Writing in the February 27 online issue of Science Signaling, researchers at University of California San Diego School of Medicine and Moores Cancer Center describe how a signaling protein that normally suppresses tumors can be manipulated (or re-programmed) by growth factors, turning it into a driver of malignant growth and metastasis.
In the lives of cells, complex communications carrying proteins and other molecules along signaling pathways dictate cellular function and well-being. But in cancer cells, communications are often massively dysregulated. "Although the multiple signaling pathways in cells are typically conceptualized as independent entities, it is their complex crosstalk that shapes many aspects of cancer," said senior author Pradipta Ghosh, MD, professor of medicine and cellular and molecular medicine at UC San Diego School of Medicine.
Building upon earlier work published in 2015, Ghosh and colleagues investigated a protein called Disheveled-associating protein or Daple, which is produced by nearly all healthy cells in the body and is well-recognized for its role in helping cells in different tissues coordinate processes, such as development and maintenance of organs.
In their earlier work, the research team reported for the first time that Daple appeared to exert some control over the initiation and progression of colorectal cancer by suppressing tumor formation, but when cells escaped the main tumor and began circulating in the blood stream, the protein made cancer cells more invasive and more likely to spread.
At the time, however, it was not clear how the tumor suppressor could turn rogue. In their new work, the team found the culprit: an overabundance of growth factors in the tumor microenvironment.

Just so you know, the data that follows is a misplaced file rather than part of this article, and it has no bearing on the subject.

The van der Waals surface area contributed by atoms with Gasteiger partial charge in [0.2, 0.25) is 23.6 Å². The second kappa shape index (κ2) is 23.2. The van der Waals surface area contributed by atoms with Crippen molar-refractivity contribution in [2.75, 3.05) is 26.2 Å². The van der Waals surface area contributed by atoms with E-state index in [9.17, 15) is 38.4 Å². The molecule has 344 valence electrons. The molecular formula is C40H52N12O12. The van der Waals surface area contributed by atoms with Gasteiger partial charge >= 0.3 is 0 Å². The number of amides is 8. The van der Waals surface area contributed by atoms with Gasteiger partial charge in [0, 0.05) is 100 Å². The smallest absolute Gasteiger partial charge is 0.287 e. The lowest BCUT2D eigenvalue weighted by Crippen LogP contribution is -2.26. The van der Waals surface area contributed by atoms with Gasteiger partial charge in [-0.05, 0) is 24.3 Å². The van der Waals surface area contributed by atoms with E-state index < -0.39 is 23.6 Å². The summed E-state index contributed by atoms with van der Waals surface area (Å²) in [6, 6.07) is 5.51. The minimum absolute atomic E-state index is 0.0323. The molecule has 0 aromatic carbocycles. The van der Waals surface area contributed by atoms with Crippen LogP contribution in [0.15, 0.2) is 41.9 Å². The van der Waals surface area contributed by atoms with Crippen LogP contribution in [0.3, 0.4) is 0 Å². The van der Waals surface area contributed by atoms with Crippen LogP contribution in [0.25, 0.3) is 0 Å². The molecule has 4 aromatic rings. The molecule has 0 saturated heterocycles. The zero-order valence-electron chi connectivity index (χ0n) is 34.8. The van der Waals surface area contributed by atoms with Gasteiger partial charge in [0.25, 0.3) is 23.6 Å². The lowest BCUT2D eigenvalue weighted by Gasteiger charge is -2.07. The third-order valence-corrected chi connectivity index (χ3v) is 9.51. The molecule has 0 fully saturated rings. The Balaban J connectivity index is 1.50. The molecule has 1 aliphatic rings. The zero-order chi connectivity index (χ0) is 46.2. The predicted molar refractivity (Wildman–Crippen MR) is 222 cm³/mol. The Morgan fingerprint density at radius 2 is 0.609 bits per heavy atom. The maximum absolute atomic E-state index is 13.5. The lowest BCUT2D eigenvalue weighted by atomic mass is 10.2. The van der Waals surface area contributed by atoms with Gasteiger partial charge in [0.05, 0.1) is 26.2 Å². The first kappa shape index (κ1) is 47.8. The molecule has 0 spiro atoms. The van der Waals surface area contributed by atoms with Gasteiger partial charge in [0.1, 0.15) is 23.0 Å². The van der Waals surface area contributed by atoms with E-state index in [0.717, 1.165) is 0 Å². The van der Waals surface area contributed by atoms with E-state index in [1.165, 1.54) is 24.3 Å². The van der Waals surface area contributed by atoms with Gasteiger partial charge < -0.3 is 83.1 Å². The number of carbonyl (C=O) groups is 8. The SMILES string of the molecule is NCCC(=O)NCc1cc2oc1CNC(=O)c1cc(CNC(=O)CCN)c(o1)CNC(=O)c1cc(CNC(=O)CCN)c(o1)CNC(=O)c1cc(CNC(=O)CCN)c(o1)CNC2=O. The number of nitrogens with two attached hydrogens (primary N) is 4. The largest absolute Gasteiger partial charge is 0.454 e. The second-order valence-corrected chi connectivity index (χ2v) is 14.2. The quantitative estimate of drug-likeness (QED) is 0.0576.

The Wnt signaling pathway in cells is fundamental in embryonic development, helping direct the organization of cells, their functions and their fates. Later, it is essential for tissue homeostasis or equilibrium.
Normally Daple, which operates within the Wnt pathway, serves to prevent abnormal growth and stays bound to the protein Disheveled, which acts as a brake on Daple. But as normal tissue becomes cancerous, rising levels of different types of growth factors hijack this system, disengaging Disheveled from Daple, disabling the brake and unleashing Daple. Instead of suppressing tumors, Daple begins to promote tumor growth and spread. The researchers found that in colon cancers in which Daple is highly expressed with concomitant high growth factor signaling, there was a high risk for tumor recurrence compared to all other tumors.
"This work not only brings out the complexity of crosstalk between major signals that drive cancers, but also defines how such crosstalk triggers a Jekyll-to-Hyde transition in Daple at an atomic level, and what that means for patients," said Ghosh.
Because Daple is expressed in almost all normal tissues, the researchers are optimistic that future work will reveal its impact in other cancers. In fact, Daple's role in ovarian and gastric cancers has already been demonstrated.
"Going forward, we strive to understand what other factors trigger a Jekyll-to-Hyde transition in Daple and how we can anticipate, detect and prevent such a transition," Ghosh said. "For a protein that first goes away during normal-to-cancer transition only to return later during cancer spread, Daple plays a sophisticated game of hide-and-seek and exemplifies the complexity in cancers."